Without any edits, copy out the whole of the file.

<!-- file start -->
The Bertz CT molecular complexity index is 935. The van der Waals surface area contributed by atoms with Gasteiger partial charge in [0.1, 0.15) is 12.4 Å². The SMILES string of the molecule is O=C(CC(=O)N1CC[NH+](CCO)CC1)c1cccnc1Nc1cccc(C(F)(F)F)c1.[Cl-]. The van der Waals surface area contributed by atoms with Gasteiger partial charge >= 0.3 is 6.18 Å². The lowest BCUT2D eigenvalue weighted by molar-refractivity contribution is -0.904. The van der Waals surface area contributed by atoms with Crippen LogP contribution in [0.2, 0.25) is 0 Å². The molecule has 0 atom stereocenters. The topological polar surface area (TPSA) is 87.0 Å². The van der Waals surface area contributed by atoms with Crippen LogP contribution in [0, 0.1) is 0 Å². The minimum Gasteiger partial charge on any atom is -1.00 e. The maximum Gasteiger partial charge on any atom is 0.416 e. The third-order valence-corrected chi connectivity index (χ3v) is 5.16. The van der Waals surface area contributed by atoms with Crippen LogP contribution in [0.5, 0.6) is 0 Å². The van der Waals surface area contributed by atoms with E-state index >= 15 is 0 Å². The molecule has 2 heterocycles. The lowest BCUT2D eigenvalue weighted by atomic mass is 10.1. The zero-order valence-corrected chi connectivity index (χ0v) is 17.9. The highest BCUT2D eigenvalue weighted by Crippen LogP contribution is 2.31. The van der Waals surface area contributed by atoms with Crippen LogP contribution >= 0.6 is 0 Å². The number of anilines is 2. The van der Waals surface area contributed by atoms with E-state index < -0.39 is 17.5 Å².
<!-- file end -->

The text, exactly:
The Bertz CT molecular complexity index is 935. The van der Waals surface area contributed by atoms with Gasteiger partial charge in [0.1, 0.15) is 12.4 Å². The SMILES string of the molecule is O=C(CC(=O)N1CC[NH+](CCO)CC1)c1cccnc1Nc1cccc(C(F)(F)F)c1.[Cl-]. The van der Waals surface area contributed by atoms with Gasteiger partial charge >= 0.3 is 6.18 Å². The lowest BCUT2D eigenvalue weighted by molar-refractivity contribution is -0.904. The van der Waals surface area contributed by atoms with Crippen LogP contribution in [0.2, 0.25) is 0 Å². The molecule has 0 atom stereocenters. The topological polar surface area (TPSA) is 87.0 Å². The van der Waals surface area contributed by atoms with Crippen LogP contribution in [0, 0.1) is 0 Å². The minimum Gasteiger partial charge on any atom is -1.00 e. The maximum Gasteiger partial charge on any atom is 0.416 e. The third-order valence-corrected chi connectivity index (χ3v) is 5.16. The van der Waals surface area contributed by atoms with Crippen LogP contribution in [0.5, 0.6) is 0 Å². The van der Waals surface area contributed by atoms with E-state index >= 15 is 0 Å². The molecule has 2 heterocycles. The lowest BCUT2D eigenvalue weighted by atomic mass is 10.1. The zero-order valence-corrected chi connectivity index (χ0v) is 17.9. The highest BCUT2D eigenvalue weighted by Crippen LogP contribution is 2.31. The van der Waals surface area contributed by atoms with Crippen LogP contribution >= 0.6 is 0 Å². The number of anilines is 2. The van der Waals surface area contributed by atoms with E-state index < -0.39 is 17.5 Å².